Friday, 15 March 2019
March reading (2019)
I haven't actually read a book all year, just listened to someone reading them to me. I just love that. I always listen to a sample of a book to make sure I like the narrator's voice. Some voices are more pleasant to listen to than other.
Purple Hibiscus by Chimamanda Ngozi Adichie
This was our book group read. I am not sure if I'll continue going along. I am really keen to talk about a book at great length but we don't really do that and I feel a bit silly saying repeatedly "going back to book, what did you....". It makes me feel old. Anyway, I loved this book but I found it quite difficult to listen to. I wanted to shake Kambili (15) and shout at her to wake up and turn her life around. Easier said than done. Kambili is the voice of the book. She and her brother Jaja lead a privileged, extremely sheltered life in Enugu in Nigeria. Their father is a well respected rich factory owner. He is also fanatically religious and an abuser of his children and wife. Just writing about it makes me want to scream. The book is set in a time where Nigeria begins to fall apart under a military coup. At one point, Kambili and Jaja are allowed to visit their aunt, a university lecturer, and it is during this visit that both teenagers get a glimpse of what a normal life not dominated by religion and abuse might look like. Upon their return home, tensions in the family escalate... I won't give away more. If you are feeling a bit fragile, it might not be your book of choice. I had to put it down a few times to digest what was happening, not able to continue for a few days.
The Humans by Matt Haig
This was fun to listen to and I had a few laughing out loud moments, much to the amusement of those noticing me. It is a book about humanity and alien superiority (as seen by the aliens that is). The book begins with the main character dying after having solved a mathematical problem that could bring great technological progress for people. On the grand scheme of galactic life, humans are seen as barbaric and unrefined, and definitely not ready for technological advances that solving of this mathematical problem allows. Hence the need to eliminate all knowledge of the problem solved. An alien entity is sent to take over the body of Professor Andrew Martin, tasked to eliminate everybody in the know, no matter how peripherally. As you can imagine, suddenly being in the body of a human and with only minimal understanding of human behaviour, culture and society throws up some problems for the alien entity. The minimal knowledge is also largely wrong. As the alien learns more about humanity, he is less and less convinced that his mission is necessary or justified. He acknowledges that his actions are seen necessary by his masters because of a profound misunderstanding of humanity interpreted by a "people" so different, they cannot possible grasp what it means to be human.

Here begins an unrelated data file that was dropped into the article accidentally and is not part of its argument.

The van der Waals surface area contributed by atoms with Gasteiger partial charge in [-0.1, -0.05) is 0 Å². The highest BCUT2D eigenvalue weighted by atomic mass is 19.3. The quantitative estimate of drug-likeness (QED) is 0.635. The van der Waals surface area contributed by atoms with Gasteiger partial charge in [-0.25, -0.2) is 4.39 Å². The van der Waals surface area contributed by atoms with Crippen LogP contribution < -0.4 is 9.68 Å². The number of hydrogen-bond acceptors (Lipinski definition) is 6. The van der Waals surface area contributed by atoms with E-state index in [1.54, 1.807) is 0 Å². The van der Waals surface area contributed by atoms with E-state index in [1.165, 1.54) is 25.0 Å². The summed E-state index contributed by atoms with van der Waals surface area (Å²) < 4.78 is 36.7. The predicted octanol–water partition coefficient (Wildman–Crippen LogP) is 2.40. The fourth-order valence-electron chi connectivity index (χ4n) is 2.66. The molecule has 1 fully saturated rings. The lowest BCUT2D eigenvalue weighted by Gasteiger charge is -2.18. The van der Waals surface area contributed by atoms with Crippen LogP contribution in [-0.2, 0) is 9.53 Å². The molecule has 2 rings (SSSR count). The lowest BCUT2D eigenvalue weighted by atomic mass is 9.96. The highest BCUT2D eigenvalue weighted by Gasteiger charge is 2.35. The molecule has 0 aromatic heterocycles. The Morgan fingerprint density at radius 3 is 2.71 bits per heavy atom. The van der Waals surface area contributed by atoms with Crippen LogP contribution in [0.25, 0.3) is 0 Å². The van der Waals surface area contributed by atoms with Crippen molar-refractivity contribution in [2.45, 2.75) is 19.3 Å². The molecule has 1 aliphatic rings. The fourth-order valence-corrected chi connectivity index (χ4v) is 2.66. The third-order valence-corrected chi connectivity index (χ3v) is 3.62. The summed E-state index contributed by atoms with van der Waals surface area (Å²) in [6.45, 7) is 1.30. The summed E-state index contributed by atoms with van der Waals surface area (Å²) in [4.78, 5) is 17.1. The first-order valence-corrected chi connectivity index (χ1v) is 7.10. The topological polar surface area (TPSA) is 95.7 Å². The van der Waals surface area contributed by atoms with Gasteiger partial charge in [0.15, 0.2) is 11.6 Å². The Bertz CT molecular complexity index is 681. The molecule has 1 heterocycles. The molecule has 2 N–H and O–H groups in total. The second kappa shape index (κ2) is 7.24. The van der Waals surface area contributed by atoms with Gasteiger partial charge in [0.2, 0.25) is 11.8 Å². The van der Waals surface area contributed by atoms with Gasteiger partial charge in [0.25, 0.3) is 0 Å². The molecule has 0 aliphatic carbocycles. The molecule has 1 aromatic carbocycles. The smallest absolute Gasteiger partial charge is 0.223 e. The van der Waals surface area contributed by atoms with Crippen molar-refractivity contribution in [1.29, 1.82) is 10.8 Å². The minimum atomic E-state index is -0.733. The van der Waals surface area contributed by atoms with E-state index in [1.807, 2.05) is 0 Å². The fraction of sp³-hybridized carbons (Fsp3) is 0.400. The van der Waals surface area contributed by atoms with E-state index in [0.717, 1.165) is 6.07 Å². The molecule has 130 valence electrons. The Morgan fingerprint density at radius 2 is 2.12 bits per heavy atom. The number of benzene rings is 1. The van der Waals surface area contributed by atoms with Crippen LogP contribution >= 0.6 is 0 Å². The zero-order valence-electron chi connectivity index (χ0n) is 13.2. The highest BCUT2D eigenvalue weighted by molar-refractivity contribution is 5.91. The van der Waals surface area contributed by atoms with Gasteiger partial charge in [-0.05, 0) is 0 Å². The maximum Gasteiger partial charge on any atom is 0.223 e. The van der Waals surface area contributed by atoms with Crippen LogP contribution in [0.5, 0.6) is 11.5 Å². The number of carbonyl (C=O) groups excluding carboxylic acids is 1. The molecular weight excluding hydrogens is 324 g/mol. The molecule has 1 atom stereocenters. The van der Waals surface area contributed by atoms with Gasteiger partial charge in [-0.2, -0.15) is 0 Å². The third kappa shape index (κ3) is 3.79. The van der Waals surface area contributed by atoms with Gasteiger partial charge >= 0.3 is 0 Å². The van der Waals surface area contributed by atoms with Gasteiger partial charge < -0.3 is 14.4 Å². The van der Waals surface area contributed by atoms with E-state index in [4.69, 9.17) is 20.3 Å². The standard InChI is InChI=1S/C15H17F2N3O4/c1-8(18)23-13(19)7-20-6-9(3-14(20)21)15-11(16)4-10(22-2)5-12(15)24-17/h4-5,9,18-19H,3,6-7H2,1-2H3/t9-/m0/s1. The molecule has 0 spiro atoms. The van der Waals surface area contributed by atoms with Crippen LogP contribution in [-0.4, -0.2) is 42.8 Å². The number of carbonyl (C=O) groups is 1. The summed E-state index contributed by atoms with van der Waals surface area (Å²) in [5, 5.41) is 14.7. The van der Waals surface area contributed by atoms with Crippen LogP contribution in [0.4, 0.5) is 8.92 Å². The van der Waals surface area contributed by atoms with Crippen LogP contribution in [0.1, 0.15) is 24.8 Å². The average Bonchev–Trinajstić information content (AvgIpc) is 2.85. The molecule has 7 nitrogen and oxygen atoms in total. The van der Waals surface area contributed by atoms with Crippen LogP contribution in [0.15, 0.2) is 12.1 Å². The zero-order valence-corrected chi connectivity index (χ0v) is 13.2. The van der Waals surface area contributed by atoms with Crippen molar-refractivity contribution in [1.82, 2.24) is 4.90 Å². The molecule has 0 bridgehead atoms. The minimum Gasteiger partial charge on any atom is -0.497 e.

The relentless tide by Denzil Meyrick.
This is the 6th book in the DCI Daley crime series. I have written about this series here, if you are interested in the series as a whole. In this book, past events collide with events in the present when in a Viking grave, far more modern skeletons are discovered. It just so happens that the victims are identified as three missing women, murdered in the early 1990s when DCI Daley was still a newbie police officer. I enjoyed this book, the narration was superb and the plot managed to keep me interested to the end.
I was a bit at a loss then for my next book so looked what other books the narrator of the DCI Daley book had performed. David Monteith, if you are wondering.
The sea detective by Mark Douglas-Home.
I chose this book for the narrator, not because I was particularly intrigued by the plot. The main character is Cal McGill, who is described as an Edinburgh based oceanographer, environmentalist and one-of-a-kind investigator. There are several storylines in this book, one being that of sex trafficking, the other of McGill's own family history and the final one that of dismembered feet washing up on the shores of Scottish beaches. The first and last overlap, but the storyline of Cal's family past is more separate. I enjoyed this overall but found the portrait of isolated Scottish coastal communities rather bleak and unpleasant. The characters are quite black and white, and could maybe be a bit more nuanced.
I also read "The woman who walked into the sea" by the same author. It is another Cal McGill sea detective book. Once more, we are in an isolated and rather destitute small coastal community. The plot was ok but not great. We meet Violet who was abandoned as a newborn on the front steps of a local hospital shortly before her mother committed suicide by walking into the sea. Violet tries to unravel the secrets surrounding her mothers death and of course Cal gets involved.... I thought Violet's relationship with her adoptive parents was poorly elaborated, which (as an adoptive mother) bothered me greatly. Alas, it was a pleasant enough book that kept me entertained for a while.
I am currently listening to Melanie Reid's "The world I fell out of". I listened to an interview with Melanie Reid on Woman's Hour and thought I might enjoy her book. And I do, what an emotional rollercoaster. More in my next book post. I don't read many autobiographies, they can be a bit self-indulgent, but this book is a bit different.
Next, I am planning to read "We are displaced" by Malala Yousafzai.
How about you? What are you reading just now? What is your favourite genre?
Wishing you all a happy weekend.